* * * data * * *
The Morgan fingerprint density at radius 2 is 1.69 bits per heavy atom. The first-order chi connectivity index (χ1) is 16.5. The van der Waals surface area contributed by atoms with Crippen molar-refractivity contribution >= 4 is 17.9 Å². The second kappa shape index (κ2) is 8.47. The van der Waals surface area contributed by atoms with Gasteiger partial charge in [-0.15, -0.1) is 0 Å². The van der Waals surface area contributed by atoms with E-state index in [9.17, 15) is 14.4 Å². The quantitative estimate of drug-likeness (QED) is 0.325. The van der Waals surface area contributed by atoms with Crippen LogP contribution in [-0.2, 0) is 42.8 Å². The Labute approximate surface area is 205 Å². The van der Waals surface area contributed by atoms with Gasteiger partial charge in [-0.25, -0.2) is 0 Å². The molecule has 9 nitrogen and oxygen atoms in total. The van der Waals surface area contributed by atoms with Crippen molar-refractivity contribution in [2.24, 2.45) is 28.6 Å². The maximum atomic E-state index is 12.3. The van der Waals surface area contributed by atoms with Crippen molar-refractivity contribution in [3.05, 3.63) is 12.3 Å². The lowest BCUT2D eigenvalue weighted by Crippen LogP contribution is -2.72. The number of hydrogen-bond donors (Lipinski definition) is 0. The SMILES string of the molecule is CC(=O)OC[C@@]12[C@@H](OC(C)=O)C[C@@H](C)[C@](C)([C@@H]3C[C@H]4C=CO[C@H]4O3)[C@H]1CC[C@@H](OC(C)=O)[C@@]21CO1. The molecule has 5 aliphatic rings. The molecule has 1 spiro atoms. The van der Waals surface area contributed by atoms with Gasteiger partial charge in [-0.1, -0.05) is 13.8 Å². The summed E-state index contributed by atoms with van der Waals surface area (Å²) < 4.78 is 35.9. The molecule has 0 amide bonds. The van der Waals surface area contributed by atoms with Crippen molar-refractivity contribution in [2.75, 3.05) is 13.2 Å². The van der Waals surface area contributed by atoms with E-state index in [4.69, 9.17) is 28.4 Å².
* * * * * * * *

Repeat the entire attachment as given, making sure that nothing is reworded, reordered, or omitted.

The Morgan fingerprint density at radius 2 is 1.69 bits per heavy atom. The first-order chi connectivity index (χ1) is 16.5. The van der Waals surface area contributed by atoms with Crippen molar-refractivity contribution >= 4 is 17.9 Å². The second kappa shape index (κ2) is 8.47. The van der Waals surface area contributed by atoms with Gasteiger partial charge in [-0.15, -0.1) is 0 Å². The van der Waals surface area contributed by atoms with E-state index in [9.17, 15) is 14.4 Å². The quantitative estimate of drug-likeness (QED) is 0.325. The van der Waals surface area contributed by atoms with Crippen LogP contribution in [-0.2, 0) is 42.8 Å². The Labute approximate surface area is 205 Å². The van der Waals surface area contributed by atoms with Gasteiger partial charge in [-0.25, -0.2) is 0 Å². The molecule has 9 nitrogen and oxygen atoms in total. The van der Waals surface area contributed by atoms with Crippen molar-refractivity contribution in [2.24, 2.45) is 28.6 Å². The maximum atomic E-state index is 12.3. The van der Waals surface area contributed by atoms with Crippen molar-refractivity contribution in [3.05, 3.63) is 12.3 Å². The lowest BCUT2D eigenvalue weighted by Crippen LogP contribution is -2.72. The number of hydrogen-bond donors (Lipinski definition) is 0. The SMILES string of the molecule is CC(=O)OC[C@@]12[C@@H](OC(C)=O)C[C@@H](C)[C@](C)([C@@H]3C[C@H]4C=CO[C@H]4O3)[C@H]1CC[C@@H](OC(C)=O)[C@@]21CO1. The molecule has 5 aliphatic rings. The molecule has 1 spiro atoms. The van der Waals surface area contributed by atoms with Gasteiger partial charge in [-0.1, -0.05) is 13.8 Å². The summed E-state index contributed by atoms with van der Waals surface area (Å²) < 4.78 is 35.9. The molecule has 0 amide bonds. The van der Waals surface area contributed by atoms with Crippen molar-refractivity contribution in [2.75, 3.05) is 13.2 Å². The van der Waals surface area contributed by atoms with E-state index in [4.69, 9.17) is 28.4 Å².